Keep an eye open for our Sister Missionary feature.  It'll be fantastic, you won't want to miss it!

Saturday, January 12, 2013

Harry Potter Movie Marathon

Sometimes we watch 19 hours of Harry Potter in a single day.  Like.  We started at 6 am and ended at 12:42 am on the dot. 

We ate our delicious snacks, drank 2 liters of coke each, did some puzzles while watching, had a blanket fight with Chandler, played copious amounts of Ruzzle against my siblings, strangers, and each other.  Then we looked up blogs for our missions.  He is going to Busan, South Korea on January 23.  I'm the sister missionary headed to Tahiti, Papeete.  If you're just catching up.  ;) 

And I didn't bother to get out of my pajamas alllllll day long. 

We're fantastic.  

Add it on your bucket it.  It's a must-do. 

Have a fantastic Sunday!!  



Thursday, January 10, 2013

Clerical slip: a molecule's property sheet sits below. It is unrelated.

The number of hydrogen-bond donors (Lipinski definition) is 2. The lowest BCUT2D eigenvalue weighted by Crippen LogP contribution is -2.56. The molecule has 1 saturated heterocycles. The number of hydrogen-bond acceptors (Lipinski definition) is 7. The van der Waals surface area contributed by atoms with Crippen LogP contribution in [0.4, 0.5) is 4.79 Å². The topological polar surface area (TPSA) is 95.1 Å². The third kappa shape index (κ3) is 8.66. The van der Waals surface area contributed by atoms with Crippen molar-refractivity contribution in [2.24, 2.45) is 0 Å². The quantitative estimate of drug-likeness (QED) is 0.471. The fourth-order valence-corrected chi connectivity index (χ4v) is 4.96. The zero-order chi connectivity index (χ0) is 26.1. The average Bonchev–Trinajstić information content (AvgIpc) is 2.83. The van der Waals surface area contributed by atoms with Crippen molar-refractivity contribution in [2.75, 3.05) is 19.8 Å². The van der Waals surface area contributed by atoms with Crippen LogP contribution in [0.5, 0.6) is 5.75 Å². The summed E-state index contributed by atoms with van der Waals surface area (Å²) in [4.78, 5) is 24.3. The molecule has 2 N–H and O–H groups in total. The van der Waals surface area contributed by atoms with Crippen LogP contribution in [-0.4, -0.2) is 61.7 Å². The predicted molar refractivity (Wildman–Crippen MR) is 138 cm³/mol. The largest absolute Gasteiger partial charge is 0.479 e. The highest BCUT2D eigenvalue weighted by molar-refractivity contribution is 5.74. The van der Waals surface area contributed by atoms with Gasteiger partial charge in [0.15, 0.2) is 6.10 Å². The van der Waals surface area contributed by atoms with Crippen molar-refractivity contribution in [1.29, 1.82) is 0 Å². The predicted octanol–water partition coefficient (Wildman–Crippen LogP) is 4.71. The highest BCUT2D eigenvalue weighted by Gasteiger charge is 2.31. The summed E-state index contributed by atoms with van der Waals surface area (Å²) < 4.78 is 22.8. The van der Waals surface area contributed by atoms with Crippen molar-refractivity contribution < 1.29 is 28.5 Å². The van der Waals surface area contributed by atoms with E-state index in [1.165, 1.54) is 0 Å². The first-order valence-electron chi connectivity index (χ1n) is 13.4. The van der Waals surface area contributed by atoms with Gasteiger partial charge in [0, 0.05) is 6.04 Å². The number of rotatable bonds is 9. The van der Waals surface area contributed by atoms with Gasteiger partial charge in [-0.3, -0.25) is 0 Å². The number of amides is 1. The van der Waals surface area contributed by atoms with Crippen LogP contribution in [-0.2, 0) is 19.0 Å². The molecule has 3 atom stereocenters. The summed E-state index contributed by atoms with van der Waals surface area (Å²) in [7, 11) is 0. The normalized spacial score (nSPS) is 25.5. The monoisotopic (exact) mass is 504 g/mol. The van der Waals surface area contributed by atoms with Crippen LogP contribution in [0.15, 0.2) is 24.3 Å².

Sister Missionary! Part Duex

Hello blogging world!  It is officially Thursday! My least favorite day of the week...  We're soooo close to Friday, yet so far away.  Wednesdays are definitely pushing their way to the top of the worst category.  They're still in the number two slot, I'll let you know when it changes. 

I spend 7 hours a day working in an ice cream shop. In the middle of Richmond.  It's sad to say I don't get very many customers during snow storms... Sometimes I get extremely bored, but the majority of the time I occupy myself by studying.  I learn some french, read preach my gospel, read PMG in French  study the Book of Mormon, write my name over and over and over, check my Facebook, take a nap, sketch, make some ice cream, drink a Diet Coke, eat Chicken and Stars, take a nap, ice skate in the freezer, see how long I can stay in the -20 degree freezer, study the scriptures some more, write my name some more, and basically be bored.  That's my day.